As a formerly incarcerated person, he was hitting dead ends when trying to file grievances after facing multiple assaults in a New York City jail. He decided to take matters into his own hands.
His mother sent him some books on prison laws and taught himself as much as he could about pro se litigation and prisoner’s rights.
“I was following all the steps that I needed to follow and I couldn't find any assistance. I had to delve into the world of prison law. I didn't know what any of it was. I didn't know what a Section 1983 lawsuit was. I didn't know the difference between filing a civil rights claim in state court versus federal court was,” he said. “I learned about prison law and I was able to advocate for myself as an unofficial attorney. I was a pro se litigant, and it was really hard work.”
Now, as a law student, he’s formalizing some of the foundational knowledge he became familiar with while incarcerated. And he is already finding ways to advocate for others.
In September, Caballero had the unique opportunity to participate in a congressional briefing on Capitol Hill, marking the 20th anniversary of the Prison Rape Elimination Act (PREA). On a panel with other survivors of sexual abuse behind bars, he addressed lawmakers and policymakers, emphasizing the urgent need for additional support to protect survivors in prisons, jails, and detention centers. The session was organized by Just Detention International, a health and human rights organization that seeks to end sexual abuse in all forms of detention.
Former Attorney General Jeff Sessions and Representative Bobby Scott, both initial supporters of PREA, were present for the discussion. The experience in Washington, D.C., highlighted the ongoing challenges despite the unanimous passage of the legislation two decades ago, he said. He is also on the Board of Directors and the Survivor Council for Just Detention International.
“Inevitably what keeps me going and doing this work is that people are suffering. And if I have a voice and I'm able to use it, whether that's through human rights work or in another year and a half when I pass the bar and could potentially use my voice as an attorney doing civil rights work, then that's what keeps me going. People need help. And when I'm an attorney passing the bar and graduating Albany Law, I hope that I can be a more powerful voice for people that need help,” he said.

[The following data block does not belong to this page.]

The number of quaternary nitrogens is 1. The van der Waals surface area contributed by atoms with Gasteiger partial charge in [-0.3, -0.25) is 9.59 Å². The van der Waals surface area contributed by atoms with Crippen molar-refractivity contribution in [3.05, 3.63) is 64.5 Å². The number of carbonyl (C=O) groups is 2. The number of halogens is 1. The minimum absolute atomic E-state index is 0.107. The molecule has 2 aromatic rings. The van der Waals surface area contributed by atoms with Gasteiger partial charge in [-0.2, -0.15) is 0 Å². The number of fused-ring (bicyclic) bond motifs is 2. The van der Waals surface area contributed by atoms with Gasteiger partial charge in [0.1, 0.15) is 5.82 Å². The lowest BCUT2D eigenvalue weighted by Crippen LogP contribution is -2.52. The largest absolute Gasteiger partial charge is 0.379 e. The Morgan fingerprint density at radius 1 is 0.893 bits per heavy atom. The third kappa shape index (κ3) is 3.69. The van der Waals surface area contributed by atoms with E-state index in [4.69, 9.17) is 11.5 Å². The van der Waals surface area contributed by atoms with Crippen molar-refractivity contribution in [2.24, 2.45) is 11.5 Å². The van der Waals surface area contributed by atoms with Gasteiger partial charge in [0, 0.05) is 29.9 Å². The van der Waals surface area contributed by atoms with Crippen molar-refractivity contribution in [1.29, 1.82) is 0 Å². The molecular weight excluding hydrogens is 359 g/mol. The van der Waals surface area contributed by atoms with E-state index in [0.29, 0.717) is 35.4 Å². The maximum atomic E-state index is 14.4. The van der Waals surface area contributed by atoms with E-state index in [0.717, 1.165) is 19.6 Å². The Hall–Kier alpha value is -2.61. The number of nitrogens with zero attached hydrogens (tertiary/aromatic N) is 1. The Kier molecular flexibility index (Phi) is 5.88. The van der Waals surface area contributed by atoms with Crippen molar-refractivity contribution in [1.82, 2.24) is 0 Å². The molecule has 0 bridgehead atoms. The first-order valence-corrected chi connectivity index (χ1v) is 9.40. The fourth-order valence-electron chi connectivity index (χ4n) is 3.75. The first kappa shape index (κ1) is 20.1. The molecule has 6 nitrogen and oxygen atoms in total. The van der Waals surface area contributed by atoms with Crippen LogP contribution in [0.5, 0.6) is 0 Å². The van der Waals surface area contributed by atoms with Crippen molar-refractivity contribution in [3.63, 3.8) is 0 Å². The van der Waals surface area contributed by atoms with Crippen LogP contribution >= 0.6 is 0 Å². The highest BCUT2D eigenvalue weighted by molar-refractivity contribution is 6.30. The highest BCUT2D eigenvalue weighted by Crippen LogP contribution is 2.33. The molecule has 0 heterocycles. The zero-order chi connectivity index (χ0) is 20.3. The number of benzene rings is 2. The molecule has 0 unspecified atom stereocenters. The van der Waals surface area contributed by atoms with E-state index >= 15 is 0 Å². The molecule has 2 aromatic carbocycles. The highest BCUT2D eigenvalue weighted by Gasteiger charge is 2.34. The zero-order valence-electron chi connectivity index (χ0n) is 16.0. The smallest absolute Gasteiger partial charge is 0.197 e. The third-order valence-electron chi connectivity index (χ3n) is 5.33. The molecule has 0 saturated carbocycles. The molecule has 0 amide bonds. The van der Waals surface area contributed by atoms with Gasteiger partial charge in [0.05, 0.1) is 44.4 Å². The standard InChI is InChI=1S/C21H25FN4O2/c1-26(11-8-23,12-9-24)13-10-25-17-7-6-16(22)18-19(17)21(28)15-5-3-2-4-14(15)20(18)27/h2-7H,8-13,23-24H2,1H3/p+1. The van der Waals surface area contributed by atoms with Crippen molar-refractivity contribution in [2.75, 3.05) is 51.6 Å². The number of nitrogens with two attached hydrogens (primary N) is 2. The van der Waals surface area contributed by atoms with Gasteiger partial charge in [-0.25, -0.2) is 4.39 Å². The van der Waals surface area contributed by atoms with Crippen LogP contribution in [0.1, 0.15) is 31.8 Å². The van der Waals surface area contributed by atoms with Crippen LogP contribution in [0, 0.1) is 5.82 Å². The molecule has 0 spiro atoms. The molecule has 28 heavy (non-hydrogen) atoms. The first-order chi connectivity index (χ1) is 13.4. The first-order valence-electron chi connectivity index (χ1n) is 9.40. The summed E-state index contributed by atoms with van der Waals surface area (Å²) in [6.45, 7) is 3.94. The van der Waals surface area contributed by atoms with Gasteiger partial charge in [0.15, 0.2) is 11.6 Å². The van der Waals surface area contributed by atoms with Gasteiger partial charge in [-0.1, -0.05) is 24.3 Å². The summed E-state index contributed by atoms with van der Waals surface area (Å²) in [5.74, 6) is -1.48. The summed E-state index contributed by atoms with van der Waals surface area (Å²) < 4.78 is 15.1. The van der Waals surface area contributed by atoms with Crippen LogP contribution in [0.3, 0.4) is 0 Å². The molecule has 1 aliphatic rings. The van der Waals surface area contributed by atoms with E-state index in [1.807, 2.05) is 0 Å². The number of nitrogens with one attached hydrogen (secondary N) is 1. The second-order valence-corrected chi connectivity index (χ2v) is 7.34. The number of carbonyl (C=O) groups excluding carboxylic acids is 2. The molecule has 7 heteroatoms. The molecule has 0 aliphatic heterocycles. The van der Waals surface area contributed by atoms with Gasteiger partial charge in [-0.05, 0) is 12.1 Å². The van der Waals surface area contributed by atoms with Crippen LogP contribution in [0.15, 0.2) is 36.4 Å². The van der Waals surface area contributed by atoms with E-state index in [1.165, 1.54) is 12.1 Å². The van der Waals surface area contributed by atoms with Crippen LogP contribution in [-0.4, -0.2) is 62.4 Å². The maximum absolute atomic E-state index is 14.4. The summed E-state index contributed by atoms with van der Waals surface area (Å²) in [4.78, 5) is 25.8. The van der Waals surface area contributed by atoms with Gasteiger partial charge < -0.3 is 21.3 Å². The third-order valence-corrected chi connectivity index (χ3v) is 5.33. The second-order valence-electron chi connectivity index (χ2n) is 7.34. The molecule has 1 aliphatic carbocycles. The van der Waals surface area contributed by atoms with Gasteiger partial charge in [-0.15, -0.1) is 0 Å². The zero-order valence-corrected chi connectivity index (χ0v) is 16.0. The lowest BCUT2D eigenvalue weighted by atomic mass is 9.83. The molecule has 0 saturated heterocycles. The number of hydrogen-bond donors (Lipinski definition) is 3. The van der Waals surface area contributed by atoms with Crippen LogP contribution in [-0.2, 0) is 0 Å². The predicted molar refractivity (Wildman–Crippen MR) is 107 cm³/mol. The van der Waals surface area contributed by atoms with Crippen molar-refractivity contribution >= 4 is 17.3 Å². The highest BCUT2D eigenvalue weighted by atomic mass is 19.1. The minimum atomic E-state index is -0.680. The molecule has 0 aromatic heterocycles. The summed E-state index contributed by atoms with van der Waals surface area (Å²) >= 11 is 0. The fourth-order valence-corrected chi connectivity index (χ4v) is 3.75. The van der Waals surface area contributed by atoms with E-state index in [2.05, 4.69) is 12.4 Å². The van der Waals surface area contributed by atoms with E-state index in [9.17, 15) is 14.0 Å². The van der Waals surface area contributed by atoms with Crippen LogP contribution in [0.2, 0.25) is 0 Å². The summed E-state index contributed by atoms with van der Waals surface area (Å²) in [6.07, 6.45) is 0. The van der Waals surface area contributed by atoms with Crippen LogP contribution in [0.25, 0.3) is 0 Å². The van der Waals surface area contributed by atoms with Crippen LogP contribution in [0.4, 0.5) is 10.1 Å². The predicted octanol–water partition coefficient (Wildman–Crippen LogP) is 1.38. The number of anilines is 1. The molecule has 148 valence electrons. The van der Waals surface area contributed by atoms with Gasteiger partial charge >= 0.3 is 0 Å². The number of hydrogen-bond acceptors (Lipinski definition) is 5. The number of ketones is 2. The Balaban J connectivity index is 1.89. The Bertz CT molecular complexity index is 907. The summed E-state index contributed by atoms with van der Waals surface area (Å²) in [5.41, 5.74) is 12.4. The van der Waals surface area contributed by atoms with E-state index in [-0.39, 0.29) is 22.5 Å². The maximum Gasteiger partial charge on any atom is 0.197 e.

Despite the inherent frustrations and burnout associated with addressing issues of abuse and suffering, the unwavering commitment to helping those in need propels Caballero forward—and always has. Prior to his arrest and incarceration, he worked as a journalist, an EMT, and engaged in human rights work in Palestine. His most recent job before law school was as a paralegal for the Abolitionist Law Center, a public interest law firm committed to ending mass incarceration and fighting for the rights of incarcerated individuals.
Caballero is finding ways to make the most of his law school experience. During his 1L year, he was elected as Class President and worked on wellness-focused initiatives for the class, such as regular therapy dog visits during more stressful times in the semester. The Albany Law community, he said, is among one of the most supportive he’s seen, a welcome alternative to the doom and extreme that one sometimes pictures when envisioning law school.
“I was 40 years old when I first walked onto campus. I'm the first person in my family that went to law school, one of the first in my family that went to college, aside from my brother. I was nervous because there's stigma that attaches when somebody has a formerly incarcerated title in front of them. But I really have had so much support here. The staff, the faculty, the professors have been super amazing. My peers have been really great,” he said. “I realized that being upfront about all of this stuff actually is really empowering to some people. I've had people come up to me and tell me, 'Oh, I have a criminal record as well. Oh, I was formerly incarcerated as well.' And it's really amazing to be able to just own it and assert it and realize that there's so many people out there that you wouldn't have even known, have a similar past as you. So that has been really emotionally rewarding for me.”